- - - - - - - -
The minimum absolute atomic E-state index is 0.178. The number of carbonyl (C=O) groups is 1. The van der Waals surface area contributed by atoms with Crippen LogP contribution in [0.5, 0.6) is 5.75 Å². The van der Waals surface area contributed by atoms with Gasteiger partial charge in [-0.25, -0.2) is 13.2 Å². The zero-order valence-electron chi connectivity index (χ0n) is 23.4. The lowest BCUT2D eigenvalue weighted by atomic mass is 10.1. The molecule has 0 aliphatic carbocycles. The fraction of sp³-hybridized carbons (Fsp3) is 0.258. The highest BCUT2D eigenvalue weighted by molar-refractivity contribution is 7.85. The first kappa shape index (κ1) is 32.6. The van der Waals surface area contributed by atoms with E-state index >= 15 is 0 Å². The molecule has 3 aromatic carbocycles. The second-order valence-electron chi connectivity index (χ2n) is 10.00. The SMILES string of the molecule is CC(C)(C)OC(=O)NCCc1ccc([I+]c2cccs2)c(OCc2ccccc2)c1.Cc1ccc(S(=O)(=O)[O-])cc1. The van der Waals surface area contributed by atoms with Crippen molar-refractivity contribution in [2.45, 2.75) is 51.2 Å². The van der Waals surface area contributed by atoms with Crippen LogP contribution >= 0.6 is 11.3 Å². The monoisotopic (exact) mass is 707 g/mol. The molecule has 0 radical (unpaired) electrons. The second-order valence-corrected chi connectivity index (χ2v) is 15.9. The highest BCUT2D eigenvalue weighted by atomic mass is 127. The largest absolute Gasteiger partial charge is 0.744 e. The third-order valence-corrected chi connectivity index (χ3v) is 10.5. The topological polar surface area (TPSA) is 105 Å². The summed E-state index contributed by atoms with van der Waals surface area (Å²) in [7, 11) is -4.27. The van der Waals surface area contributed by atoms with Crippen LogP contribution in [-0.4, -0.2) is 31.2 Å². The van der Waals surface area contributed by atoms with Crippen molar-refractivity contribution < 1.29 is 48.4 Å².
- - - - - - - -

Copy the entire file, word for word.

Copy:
The minimum absolute atomic E-state index is 0.178. The number of carbonyl (C=O) groups is 1. The van der Waals surface area contributed by atoms with Crippen LogP contribution in [0.5, 0.6) is 5.75 Å². The van der Waals surface area contributed by atoms with Gasteiger partial charge in [-0.25, -0.2) is 13.2 Å². The zero-order valence-electron chi connectivity index (χ0n) is 23.4. The lowest BCUT2D eigenvalue weighted by atomic mass is 10.1. The molecule has 0 aliphatic carbocycles. The fraction of sp³-hybridized carbons (Fsp3) is 0.258. The highest BCUT2D eigenvalue weighted by molar-refractivity contribution is 7.85. The first kappa shape index (κ1) is 32.6. The van der Waals surface area contributed by atoms with E-state index >= 15 is 0 Å². The molecule has 3 aromatic carbocycles. The second-order valence-electron chi connectivity index (χ2n) is 10.00. The SMILES string of the molecule is CC(C)(C)OC(=O)NCCc1ccc([I+]c2cccs2)c(OCc2ccccc2)c1.Cc1ccc(S(=O)(=O)[O-])cc1. The van der Waals surface area contributed by atoms with Crippen molar-refractivity contribution in [2.45, 2.75) is 51.2 Å². The van der Waals surface area contributed by atoms with Crippen LogP contribution >= 0.6 is 11.3 Å². The monoisotopic (exact) mass is 707 g/mol. The molecule has 0 radical (unpaired) electrons. The second-order valence-corrected chi connectivity index (χ2v) is 15.9. The highest BCUT2D eigenvalue weighted by atomic mass is 127. The largest absolute Gasteiger partial charge is 0.744 e. The third-order valence-corrected chi connectivity index (χ3v) is 10.5. The topological polar surface area (TPSA) is 105 Å². The summed E-state index contributed by atoms with van der Waals surface area (Å²) in [7, 11) is -4.27. The van der Waals surface area contributed by atoms with Crippen LogP contribution in [-0.4, -0.2) is 31.2 Å². The van der Waals surface area contributed by atoms with Crippen molar-refractivity contribution < 1.29 is 48.4 Å².